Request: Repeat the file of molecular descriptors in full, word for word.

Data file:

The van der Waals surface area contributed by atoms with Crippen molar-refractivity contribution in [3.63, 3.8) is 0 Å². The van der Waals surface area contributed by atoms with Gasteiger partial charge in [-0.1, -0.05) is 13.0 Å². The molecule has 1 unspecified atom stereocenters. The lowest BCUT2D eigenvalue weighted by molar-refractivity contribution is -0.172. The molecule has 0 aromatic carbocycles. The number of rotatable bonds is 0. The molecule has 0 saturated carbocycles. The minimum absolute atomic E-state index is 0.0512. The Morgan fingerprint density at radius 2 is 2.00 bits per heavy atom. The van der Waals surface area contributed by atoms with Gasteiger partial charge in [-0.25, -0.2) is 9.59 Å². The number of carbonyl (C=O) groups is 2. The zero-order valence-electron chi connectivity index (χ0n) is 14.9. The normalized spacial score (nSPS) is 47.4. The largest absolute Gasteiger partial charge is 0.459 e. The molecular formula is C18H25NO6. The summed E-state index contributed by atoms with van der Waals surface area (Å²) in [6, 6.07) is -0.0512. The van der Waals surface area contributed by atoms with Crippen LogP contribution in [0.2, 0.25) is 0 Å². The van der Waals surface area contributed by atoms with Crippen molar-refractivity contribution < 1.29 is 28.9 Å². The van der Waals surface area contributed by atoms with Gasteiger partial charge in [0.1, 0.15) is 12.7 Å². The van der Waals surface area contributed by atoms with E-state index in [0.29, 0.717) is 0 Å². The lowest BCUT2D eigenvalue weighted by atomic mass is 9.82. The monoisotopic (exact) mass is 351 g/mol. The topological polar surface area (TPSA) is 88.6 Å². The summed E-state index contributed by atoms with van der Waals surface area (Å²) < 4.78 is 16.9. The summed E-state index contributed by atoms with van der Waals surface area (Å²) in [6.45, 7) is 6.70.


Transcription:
The van der Waals surface area contributed by atoms with Crippen molar-refractivity contribution in [3.63, 3.8) is 0 Å². The van der Waals surface area contributed by atoms with Gasteiger partial charge in [-0.1, -0.05) is 13.0 Å². The molecule has 1 unspecified atom stereocenters. The lowest BCUT2D eigenvalue weighted by molar-refractivity contribution is -0.172. The molecule has 0 aromatic carbocycles. The number of rotatable bonds is 0. The molecule has 0 saturated carbocycles. The minimum absolute atomic E-state index is 0.0512. The Morgan fingerprint density at radius 2 is 2.00 bits per heavy atom. The van der Waals surface area contributed by atoms with Gasteiger partial charge in [-0.25, -0.2) is 9.59 Å². The number of carbonyl (C=O) groups is 2. The zero-order valence-electron chi connectivity index (χ0n) is 14.9. The normalized spacial score (nSPS) is 47.4. The largest absolute Gasteiger partial charge is 0.459 e. The molecular formula is C18H25NO6. The summed E-state index contributed by atoms with van der Waals surface area (Å²) in [6, 6.07) is -0.0512. The van der Waals surface area contributed by atoms with Crippen LogP contribution in [0.2, 0.25) is 0 Å². The van der Waals surface area contributed by atoms with Crippen molar-refractivity contribution < 1.29 is 28.9 Å². The van der Waals surface area contributed by atoms with Gasteiger partial charge in [0.1, 0.15) is 12.7 Å². The van der Waals surface area contributed by atoms with E-state index in [0.29, 0.717) is 0 Å². The lowest BCUT2D eigenvalue weighted by atomic mass is 9.82. The monoisotopic (exact) mass is 351 g/mol. The topological polar surface area (TPSA) is 88.6 Å². The summed E-state index contributed by atoms with van der Waals surface area (Å²) < 4.78 is 16.9. The summed E-state index contributed by atoms with van der Waals surface area (Å²) in [6.45, 7) is 6.70.